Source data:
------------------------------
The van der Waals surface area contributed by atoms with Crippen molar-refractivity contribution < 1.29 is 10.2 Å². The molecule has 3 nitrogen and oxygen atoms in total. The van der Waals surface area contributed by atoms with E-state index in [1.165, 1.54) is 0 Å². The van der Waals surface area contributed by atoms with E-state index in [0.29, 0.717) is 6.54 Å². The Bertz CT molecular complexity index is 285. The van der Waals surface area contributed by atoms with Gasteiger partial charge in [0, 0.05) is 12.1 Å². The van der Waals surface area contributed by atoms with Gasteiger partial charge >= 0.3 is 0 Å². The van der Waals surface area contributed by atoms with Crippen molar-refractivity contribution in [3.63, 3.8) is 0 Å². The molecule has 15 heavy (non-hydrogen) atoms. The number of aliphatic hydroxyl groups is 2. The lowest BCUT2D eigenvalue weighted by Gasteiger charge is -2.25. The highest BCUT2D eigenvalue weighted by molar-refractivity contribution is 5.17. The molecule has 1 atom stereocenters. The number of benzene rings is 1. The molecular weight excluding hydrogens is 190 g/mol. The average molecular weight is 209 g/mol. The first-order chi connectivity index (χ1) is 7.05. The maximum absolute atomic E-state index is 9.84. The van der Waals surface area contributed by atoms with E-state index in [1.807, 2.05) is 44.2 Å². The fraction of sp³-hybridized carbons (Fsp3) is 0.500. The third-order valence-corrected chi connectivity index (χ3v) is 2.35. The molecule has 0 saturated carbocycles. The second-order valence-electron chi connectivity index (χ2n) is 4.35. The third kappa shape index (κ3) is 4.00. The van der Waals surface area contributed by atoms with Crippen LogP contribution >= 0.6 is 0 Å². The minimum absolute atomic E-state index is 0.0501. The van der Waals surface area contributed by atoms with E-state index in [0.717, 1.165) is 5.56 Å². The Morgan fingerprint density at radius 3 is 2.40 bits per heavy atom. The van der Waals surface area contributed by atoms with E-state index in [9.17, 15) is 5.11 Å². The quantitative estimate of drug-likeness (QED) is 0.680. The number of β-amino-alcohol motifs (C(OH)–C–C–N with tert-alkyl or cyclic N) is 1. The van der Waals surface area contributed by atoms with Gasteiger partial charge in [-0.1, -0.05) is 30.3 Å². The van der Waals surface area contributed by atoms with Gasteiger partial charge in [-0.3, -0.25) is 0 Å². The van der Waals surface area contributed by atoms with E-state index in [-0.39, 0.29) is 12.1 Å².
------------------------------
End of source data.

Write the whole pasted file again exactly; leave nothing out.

The van der Waals surface area contributed by atoms with Crippen molar-refractivity contribution < 1.29 is 10.2 Å². The molecule has 3 nitrogen and oxygen atoms in total. The van der Waals surface area contributed by atoms with E-state index in [1.165, 1.54) is 0 Å². The van der Waals surface area contributed by atoms with E-state index in [0.29, 0.717) is 6.54 Å². The Bertz CT molecular complexity index is 285. The van der Waals surface area contributed by atoms with Gasteiger partial charge in [0, 0.05) is 12.1 Å². The van der Waals surface area contributed by atoms with Gasteiger partial charge >= 0.3 is 0 Å². The van der Waals surface area contributed by atoms with Crippen molar-refractivity contribution in [3.63, 3.8) is 0 Å². The molecule has 15 heavy (non-hydrogen) atoms. The number of aliphatic hydroxyl groups is 2. The lowest BCUT2D eigenvalue weighted by Gasteiger charge is -2.25. The highest BCUT2D eigenvalue weighted by molar-refractivity contribution is 5.17. The molecule has 1 atom stereocenters. The number of benzene rings is 1. The molecular weight excluding hydrogens is 190 g/mol. The average molecular weight is 209 g/mol. The first-order chi connectivity index (χ1) is 7.05. The maximum absolute atomic E-state index is 9.84. The van der Waals surface area contributed by atoms with E-state index in [1.807, 2.05) is 44.2 Å². The fraction of sp³-hybridized carbons (Fsp3) is 0.500. The third-order valence-corrected chi connectivity index (χ3v) is 2.35. The molecule has 0 saturated carbocycles. The second-order valence-electron chi connectivity index (χ2n) is 4.35. The third kappa shape index (κ3) is 4.00. The van der Waals surface area contributed by atoms with Crippen LogP contribution >= 0.6 is 0 Å². The minimum absolute atomic E-state index is 0.0501. The van der Waals surface area contributed by atoms with E-state index in [0.717, 1.165) is 5.56 Å². The Morgan fingerprint density at radius 3 is 2.40 bits per heavy atom. The van der Waals surface area contributed by atoms with E-state index in [9.17, 15) is 5.11 Å². The quantitative estimate of drug-likeness (QED) is 0.680. The number of β-amino-alcohol motifs (C(OH)–C–C–N with tert-alkyl or cyclic N) is 1. The van der Waals surface area contributed by atoms with Gasteiger partial charge in [-0.1, -0.05) is 30.3 Å². The van der Waals surface area contributed by atoms with Gasteiger partial charge in [-0.3, -0.25) is 0 Å². The van der Waals surface area contributed by atoms with E-state index in [-0.39, 0.29) is 12.1 Å².